Some years ago, I had a splendid corkscrew hazel (Corylus avellana ‘Contorta’, Zone 5), sometimes referred to as Harry Lauder’s walking stick, planted at the corner of a brick wall. Stonemasons ripped it out of the ground in haste when a crack in the house foundation required immediate repair and, sad to say, the shrub didn’t survive. I was unable to find a corkscrew hazel of appropriate size that season, and replaced it with a conifer.
But that hazel shrub lingers in the back of my mind, because it looked splendid in winter with its curled and twisted stems, and long, elegant catkins in spring. The dangling catkins are pale yellow male flowers that lengthen as temperatures begin to warm at winter’s end. When fully extended, breezes rippling through the catkins produce little puffs of pollen for a day or two (but seldom any nut fruits).
Woody plant expert Michael Dirr says ‘Contorta’ wasn’t bred by plant scientists, but discovered about 1863 growing in a hedgerow at Frocester, Gloucestershire, England. The woody tendrils and branches, as well as the foliage, have a rippling effect, and a mature plant is quite dramatic in winter. The thicker wood develops a shiny, almost silvery, surface that glints in bright winter sun. Some of the thinner branches and tendrils curl into a corkscrew form and add delightful detail.
The branches are valuable for flower arrangements, and fortunately the shrub benefits from light pruning once or twice a year. The way to get lots of curling wood is to grow ‘Contorta’ in full sun and keep it well watered. It will grow in shade, but the wood is not so dramatically contorted in shade, and growth is slower.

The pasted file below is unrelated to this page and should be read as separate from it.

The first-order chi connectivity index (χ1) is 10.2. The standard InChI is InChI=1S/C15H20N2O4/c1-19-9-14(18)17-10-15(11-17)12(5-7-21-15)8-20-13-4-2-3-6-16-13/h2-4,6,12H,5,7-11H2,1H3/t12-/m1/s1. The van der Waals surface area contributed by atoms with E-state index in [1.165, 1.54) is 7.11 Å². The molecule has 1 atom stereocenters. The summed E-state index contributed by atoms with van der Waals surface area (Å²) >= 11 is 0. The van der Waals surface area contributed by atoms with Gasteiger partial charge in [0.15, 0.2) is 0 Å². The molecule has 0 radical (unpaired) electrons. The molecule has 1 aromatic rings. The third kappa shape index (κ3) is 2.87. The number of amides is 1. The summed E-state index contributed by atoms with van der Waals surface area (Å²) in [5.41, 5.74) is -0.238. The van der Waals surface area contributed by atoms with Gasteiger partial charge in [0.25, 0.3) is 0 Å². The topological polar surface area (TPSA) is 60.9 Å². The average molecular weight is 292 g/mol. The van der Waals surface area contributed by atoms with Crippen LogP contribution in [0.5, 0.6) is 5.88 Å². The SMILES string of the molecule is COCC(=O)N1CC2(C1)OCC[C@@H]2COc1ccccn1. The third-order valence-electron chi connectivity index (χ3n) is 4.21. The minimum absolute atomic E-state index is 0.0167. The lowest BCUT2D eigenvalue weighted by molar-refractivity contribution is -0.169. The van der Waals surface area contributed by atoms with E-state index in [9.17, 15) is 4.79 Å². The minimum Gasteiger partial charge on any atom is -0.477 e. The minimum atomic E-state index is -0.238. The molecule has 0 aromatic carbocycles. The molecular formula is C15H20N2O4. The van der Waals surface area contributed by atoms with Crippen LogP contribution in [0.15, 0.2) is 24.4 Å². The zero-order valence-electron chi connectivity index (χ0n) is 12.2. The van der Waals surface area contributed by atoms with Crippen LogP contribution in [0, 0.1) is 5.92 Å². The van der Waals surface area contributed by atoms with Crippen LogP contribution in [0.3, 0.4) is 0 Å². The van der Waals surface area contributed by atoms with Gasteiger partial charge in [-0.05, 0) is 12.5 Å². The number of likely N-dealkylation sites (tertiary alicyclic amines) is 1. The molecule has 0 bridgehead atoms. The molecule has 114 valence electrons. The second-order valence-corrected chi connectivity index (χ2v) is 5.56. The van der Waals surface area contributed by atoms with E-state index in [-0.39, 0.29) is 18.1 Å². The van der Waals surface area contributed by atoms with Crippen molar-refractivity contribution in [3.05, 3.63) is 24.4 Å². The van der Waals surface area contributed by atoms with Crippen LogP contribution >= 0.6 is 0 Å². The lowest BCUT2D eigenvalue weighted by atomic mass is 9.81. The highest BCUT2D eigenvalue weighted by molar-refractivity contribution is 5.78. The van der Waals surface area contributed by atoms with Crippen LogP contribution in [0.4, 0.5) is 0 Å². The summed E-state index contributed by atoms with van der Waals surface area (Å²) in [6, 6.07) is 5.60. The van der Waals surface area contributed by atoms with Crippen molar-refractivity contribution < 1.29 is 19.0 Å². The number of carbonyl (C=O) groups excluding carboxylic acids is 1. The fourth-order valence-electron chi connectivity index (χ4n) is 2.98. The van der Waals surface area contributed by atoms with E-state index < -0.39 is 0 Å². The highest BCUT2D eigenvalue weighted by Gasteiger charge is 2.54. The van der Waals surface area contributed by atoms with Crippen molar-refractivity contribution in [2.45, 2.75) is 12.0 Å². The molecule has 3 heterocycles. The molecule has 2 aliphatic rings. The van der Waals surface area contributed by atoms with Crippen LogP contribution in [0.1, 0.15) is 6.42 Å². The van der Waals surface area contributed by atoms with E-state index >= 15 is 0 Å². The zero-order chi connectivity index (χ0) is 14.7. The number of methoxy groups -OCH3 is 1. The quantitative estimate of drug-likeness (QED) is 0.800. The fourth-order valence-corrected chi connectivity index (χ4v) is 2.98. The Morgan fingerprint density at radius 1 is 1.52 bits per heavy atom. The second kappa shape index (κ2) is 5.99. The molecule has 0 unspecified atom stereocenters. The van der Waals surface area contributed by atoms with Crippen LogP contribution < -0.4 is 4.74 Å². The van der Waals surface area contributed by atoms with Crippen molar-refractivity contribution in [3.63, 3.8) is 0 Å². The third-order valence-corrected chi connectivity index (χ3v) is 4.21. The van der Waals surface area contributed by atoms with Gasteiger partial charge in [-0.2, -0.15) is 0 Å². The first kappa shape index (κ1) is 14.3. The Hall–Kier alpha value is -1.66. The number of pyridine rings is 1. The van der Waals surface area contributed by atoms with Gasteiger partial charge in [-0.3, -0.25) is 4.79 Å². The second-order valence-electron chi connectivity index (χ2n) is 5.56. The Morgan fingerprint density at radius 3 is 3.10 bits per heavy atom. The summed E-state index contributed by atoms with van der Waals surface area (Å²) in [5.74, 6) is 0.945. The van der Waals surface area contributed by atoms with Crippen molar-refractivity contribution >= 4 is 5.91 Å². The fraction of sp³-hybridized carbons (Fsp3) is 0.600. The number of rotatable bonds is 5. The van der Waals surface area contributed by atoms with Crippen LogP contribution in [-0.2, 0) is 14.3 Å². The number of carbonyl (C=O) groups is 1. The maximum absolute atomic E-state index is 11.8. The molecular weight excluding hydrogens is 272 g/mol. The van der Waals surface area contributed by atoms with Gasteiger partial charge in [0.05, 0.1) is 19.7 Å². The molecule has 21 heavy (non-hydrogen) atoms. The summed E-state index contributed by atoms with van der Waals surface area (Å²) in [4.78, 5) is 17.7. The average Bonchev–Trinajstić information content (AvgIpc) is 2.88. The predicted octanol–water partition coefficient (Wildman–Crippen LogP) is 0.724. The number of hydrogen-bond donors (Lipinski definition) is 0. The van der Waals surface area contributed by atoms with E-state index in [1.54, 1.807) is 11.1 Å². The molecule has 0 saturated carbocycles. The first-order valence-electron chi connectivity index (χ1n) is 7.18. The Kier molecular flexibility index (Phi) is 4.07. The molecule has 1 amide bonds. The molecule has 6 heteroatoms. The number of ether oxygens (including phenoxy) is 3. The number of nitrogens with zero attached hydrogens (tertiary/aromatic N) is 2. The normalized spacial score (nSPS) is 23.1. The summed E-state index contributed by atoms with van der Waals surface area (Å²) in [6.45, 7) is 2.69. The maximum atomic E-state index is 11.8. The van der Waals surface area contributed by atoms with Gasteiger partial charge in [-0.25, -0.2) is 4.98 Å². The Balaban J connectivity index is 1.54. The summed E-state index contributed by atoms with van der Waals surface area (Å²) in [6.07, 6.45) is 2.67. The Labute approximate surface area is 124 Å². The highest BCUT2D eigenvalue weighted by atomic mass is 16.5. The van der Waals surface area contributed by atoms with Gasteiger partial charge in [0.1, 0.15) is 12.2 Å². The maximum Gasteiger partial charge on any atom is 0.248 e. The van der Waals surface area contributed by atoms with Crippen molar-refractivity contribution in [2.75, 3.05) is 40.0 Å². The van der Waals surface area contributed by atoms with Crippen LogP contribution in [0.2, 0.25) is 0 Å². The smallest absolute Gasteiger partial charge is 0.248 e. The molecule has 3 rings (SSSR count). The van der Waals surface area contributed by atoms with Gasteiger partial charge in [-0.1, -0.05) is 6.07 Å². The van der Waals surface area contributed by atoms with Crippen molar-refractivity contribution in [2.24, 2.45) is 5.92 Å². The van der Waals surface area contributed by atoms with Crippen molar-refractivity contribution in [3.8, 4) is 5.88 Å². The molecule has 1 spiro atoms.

Corkscrew hazel usually grows wider than tall, and can easily be kept to four feet (1.2 m) high and wide with light pruning. You can sometimes find tall specimens in plant nurseries, often sold with a stake, which is probably necessary in winter winds.
‘Contorta’ is usually a grafted plant, and the rootstock (a species of hazel) often sends up suckers or shoots from below ground near the trunk. Remove them with hand pruners or they’ll quickly grow to overwhelm the fancy twisted wood above. You can easily recognize the suckers, as they are straight with no curves.
There are new foliage colours and forms available, including yellow (‘Aurea’), purple-red (‘Rosita’ and ‘Red Majestic’), and lace leaf (‘Laciniata’, syn. ‘Heterophylla’). Depending upon how many “wow” effects you require in your garden, go ahead and make yourself happy!
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